|Director: Doug Liman |
|Screenplay: Gary Spinelli |
|Stars: Tom Cruise (Barry Seal), Domhnall Gleeson (Monty Schafer), Sarah Wright (Lucy Seal), Jesse Plemons (Sheriff Downing), Caleb Landry Jones (JB), Lola Kirke (Judy Downing), Jayma Mays (Dana Sibota), Alejandro Edda (Jorge Ochoa), Benito Martinez (James Rangel), E. Roger Mitchell (Agent Craig McCall), Jed Rees (Louis Finkle), Fredy Yate Escobar (Carlos Ledher), Mauricio Mejía (Pablo Escobar), Robert Farrior (Oliver North)|
|MPAA Rating: R|
|Year of Release: 2017|
In American Made, Tom Cruise plays a highly fictionalized version of Barry Seal, a U.S. airline pilot who become notorious for his involvement in the South American drug trade in the 1970s and early ’80s. According to most accounts, Seal was a pivotal figure in helping to establish cocaine smuggling operations into the United States and figured prominently in the rise of the brutal Medellín Cartel headed by Jorge Ochoa (Alejandro Edda), Carlos Ledher (Fredy Yate Escobar), and Pablo Escobar (Mauricio Mejía). Screenwriter Gary Spinelli and director Doug Liman play fast and loose with the facts, turning Seal’s stranger-than-fiction life into a rip-roaring adventure-comedy that leans heavily on Cruise’s familiar screen charisma (which is on display more here than it has been in years) and treads lightly when dealing with the violence his character’s exploits helped propagate. There are a few nods toward the inherent dangers of working for a Colombian drug cartel, but for most of the film it’s nothing that Cruise can’t smile, charm, or con his way out of.
When we first meet Seal, he is working as an airline pilot for TWA. His job is steady and dull and reliable, and his secret itch to escape to something more dangerous is suggested early on when he turns off the autopilot and engages in a little dangerous flying just to mess with the sleeping passengers on his redeye. When he is approached by CIA agent Monty Schafer (Domhnall Gleeson), who proposes that he ditch his staid life and work for them by flying reconnaissance missions over South America to take photographs of drug cartel activity, he jumps at the chance. Of course, he has to keep everything completely secret, even from his wife Lucy (Sarah Wright), who begrudgingly goes along with what she thinks is his plan to start his own private charter company. Of course, the CIA is only a few shades less corrupt than the cartels they’re trying to bust, and Seal is soon bringing home suitcases of cash. Those suitcases become larger and more frequent once he is approached by Jorge Ochoa about moonlighting for the cartel, which soon becomes a regular gig while he is still working for the CIA. His activities eventually become a thread woven into a much larger international tapestry of government-criminal collusion, namely the events that would eventually become known as the Iran-Contra Affair.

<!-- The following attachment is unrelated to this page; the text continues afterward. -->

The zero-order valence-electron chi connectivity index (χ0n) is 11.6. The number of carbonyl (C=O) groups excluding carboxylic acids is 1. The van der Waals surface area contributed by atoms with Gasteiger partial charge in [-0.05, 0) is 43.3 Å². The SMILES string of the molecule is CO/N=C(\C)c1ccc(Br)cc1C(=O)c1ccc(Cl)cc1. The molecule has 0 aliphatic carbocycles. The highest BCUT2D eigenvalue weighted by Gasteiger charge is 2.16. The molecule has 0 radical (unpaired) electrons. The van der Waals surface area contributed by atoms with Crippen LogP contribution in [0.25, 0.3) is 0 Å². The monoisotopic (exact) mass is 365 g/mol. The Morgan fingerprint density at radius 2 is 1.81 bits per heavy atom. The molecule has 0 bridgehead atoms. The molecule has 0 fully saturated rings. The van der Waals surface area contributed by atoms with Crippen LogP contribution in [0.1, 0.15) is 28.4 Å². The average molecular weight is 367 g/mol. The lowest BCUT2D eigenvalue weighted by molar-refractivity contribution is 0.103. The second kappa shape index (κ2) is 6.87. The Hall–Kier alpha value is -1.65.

It’s all gloriously absurd, and Liman plays up the nostalgic appeals of the time period with a thumping soundtrack of top-40 hits, visual nods to the media of the time (the opening credits unspool like a worn VHS tape), and a fast-and-furious approach to narration that recalls GoodFellas-era Scorsese. Liman, of course, is no Scorsese, and what he can’t pull off in American Made is the alchemic balance that Scorsese achieves in his best films between the allure and the horrors of violence, the paper-thin line between charming and vicious in sociopathic criminals, and the intractable draw of the criminal life. Liman is working in a much lighter vein, and he largely steers clear of the inherent violence of his protagonist’s line of work lest real bloodshed stain the rollicking good times. There is a car explosion that takes one character’s life, a police raid on Seal’s employers that lands him in a Colombian jail, and an off-screen assassination to remind us that killing and mayhem go hand-in-hand with drugs, but it’s all carefully modulated to not be disturbing or distracting. Whenever Seal finds himself in some kind of genuine danger, such as when he has to crash-land his plane in a suburban neighborhood, there’s almost always a punchline to make it go down easy (in this case, it’s him riding off on a kid’s bicycle with his panicked face covered in cocaine).
There is something slightly queasy about American Made’s cheerful whitewashing of its subject matter, but that’s nothing new or unique and is, in fact, a constitute charm of Hollywood’s typical take on history (maybe that’s what the title is actually referring to). Liman’s direction is spot-on in this regard, and he makes fantastic use of Cruise, who we last saw being terribly misused this past summer in the misguided “Dark Universe” non-starter The Mummy (2017). He gets to toy with his trademark cockiness in ways that are consistently amusing—he charms his way out of multiple situations but also gets in way over his head, which means he gets to have his cake and eat it, too—and we’re quickly reminded of why his star persona has proved so indelible for so long.
Copyright © 2017 James Kendrick
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